Parenting is hard and my childhood was one of contrasts. During the first ten years, my parents were always working or fighting with each and we were left to our own devices most of the time. No birthday parties, family outings were very rare and I don’t remember any cuddles from my father, just clips around the head.
We lived above the café where they worked day and night, so they were never far, but always busy. My sister and I would get up to all sorts of mischief, such as putting paper in the electric fire until it burned and then we’d scream and drop it in the waste bin. In retrospect we could have burned the place down (funnily enough my son has a thing for fire!). We’d also watch unsuitable programs on the telly ‘til late at night, as there was no one to tell us off. Dr Who and the Daleks would scare us and we’d hide behind the sofa, but I used to love Monty Python even at that tender age.
The New Dad Was No Better
Then we got a new Dad who was a Victorian dictator. If we even sniffed out of place we were punished – 100 lines or the stick – whatever took his fancy. This time though, our mother wasn’t allowed to work and was around for us and we did things as a family, but we were children that were seen and not heard. We had to earn our way in life and love had a price.
For many years I didn’t want to be a parent, I was scared I’d be like them and make a mess of things. So when I did marry and become a mother I was determined to love my children, always be there for them and give them a better childhood than the one I’d had. It was easy to love them and I was happy to be home, making play dough, reading them stories, teaching them things. I didn’t mind sacrificing my career and going without things to spend time with them. Financially it was hard, but something we both felt strongly about.
Get Society Right
I truly believed, and still do, that if we get society right, by spending time with our children and teaching them good values, then so much of what is wrong in this life will be resolved or vastly reduced. So I did take a couple of things from my childhood – my parents’ hard work ethic and to earn your way in life – the rest I threw away. My kids didn’t have to earn my love, I gave them that in abundance no question, but they had to earn their pocket money. They also had to learn manners and respect, but it wasn’t at the detriment of their self-worth.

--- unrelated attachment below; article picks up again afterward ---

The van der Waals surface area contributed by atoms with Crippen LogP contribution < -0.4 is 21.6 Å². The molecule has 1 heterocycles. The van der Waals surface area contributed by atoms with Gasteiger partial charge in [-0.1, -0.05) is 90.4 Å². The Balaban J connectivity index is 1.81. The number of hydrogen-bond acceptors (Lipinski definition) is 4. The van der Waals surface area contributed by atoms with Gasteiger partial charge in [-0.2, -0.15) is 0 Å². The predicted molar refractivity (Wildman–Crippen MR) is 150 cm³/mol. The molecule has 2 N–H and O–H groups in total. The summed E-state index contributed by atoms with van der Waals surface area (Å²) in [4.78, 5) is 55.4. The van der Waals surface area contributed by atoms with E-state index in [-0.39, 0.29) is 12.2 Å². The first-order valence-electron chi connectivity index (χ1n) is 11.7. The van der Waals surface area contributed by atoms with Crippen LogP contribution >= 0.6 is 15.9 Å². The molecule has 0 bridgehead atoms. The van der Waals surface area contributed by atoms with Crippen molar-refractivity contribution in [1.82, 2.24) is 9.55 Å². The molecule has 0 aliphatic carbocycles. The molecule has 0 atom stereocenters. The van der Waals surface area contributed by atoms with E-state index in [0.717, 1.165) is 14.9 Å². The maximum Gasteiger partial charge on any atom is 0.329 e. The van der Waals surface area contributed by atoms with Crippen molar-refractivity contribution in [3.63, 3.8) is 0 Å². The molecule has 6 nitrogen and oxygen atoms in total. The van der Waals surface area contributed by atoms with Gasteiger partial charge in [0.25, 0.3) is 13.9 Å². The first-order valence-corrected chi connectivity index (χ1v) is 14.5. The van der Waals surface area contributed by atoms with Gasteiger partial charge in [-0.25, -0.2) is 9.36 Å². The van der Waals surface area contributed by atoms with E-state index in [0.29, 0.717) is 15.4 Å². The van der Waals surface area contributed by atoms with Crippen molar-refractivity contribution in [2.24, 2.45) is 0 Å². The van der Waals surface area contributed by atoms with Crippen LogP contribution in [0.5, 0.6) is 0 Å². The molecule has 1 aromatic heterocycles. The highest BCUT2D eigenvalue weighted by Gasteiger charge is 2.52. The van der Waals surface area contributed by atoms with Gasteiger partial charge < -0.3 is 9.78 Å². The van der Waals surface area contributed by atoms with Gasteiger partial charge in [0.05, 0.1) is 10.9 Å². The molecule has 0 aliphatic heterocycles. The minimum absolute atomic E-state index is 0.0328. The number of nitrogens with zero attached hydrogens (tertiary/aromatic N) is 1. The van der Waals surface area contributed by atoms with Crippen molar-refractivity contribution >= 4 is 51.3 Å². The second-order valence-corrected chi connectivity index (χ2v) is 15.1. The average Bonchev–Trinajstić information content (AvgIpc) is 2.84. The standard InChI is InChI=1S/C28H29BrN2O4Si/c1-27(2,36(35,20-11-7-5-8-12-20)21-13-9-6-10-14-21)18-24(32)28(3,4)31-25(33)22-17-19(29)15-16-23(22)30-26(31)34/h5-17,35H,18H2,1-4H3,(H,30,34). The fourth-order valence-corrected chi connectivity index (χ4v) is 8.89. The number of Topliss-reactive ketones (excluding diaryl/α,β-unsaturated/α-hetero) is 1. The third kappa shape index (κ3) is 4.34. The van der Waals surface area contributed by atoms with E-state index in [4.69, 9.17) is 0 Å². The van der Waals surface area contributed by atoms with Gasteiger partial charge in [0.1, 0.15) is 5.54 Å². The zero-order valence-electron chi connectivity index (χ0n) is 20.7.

As they got older it was tough. When their friends were being handed cash to get out from under their parent’s feet, I was giving them boundaries and a curfew. When they were having sleepovers with no parents at home and young 14 year olds were getting sick drunk, I was saying ‘no you’re not going’. It was hard being the bad guy and then when I got divorced, I felt that I had really failed them. I’d not been able to give them the stable life I’d hoped for and I still carry that guilt today. Yet both my children feel they can talk to me about anything. My daughter and I natter like best friends and we are all very close.
The Best Compliment a Child Can Give
Most of us do the best we can – parenting is a constant learning curve and we are always beating ourselves up about our decisions. So when my son and I went to lunch one day (he was about 18) and he thanked me for bringing him up the way I had, I was amazed. He said he’d seen how many of his friends were wasting their lives, because their parents had let them do what they liked. You can’t get a better compliment than that and it made all my efforts and those years of agonizing whether I was doing the right thing, seem worthwhile. He did add though, that perhaps I could have let him off the odd quid that he owed now and again. Point taken!
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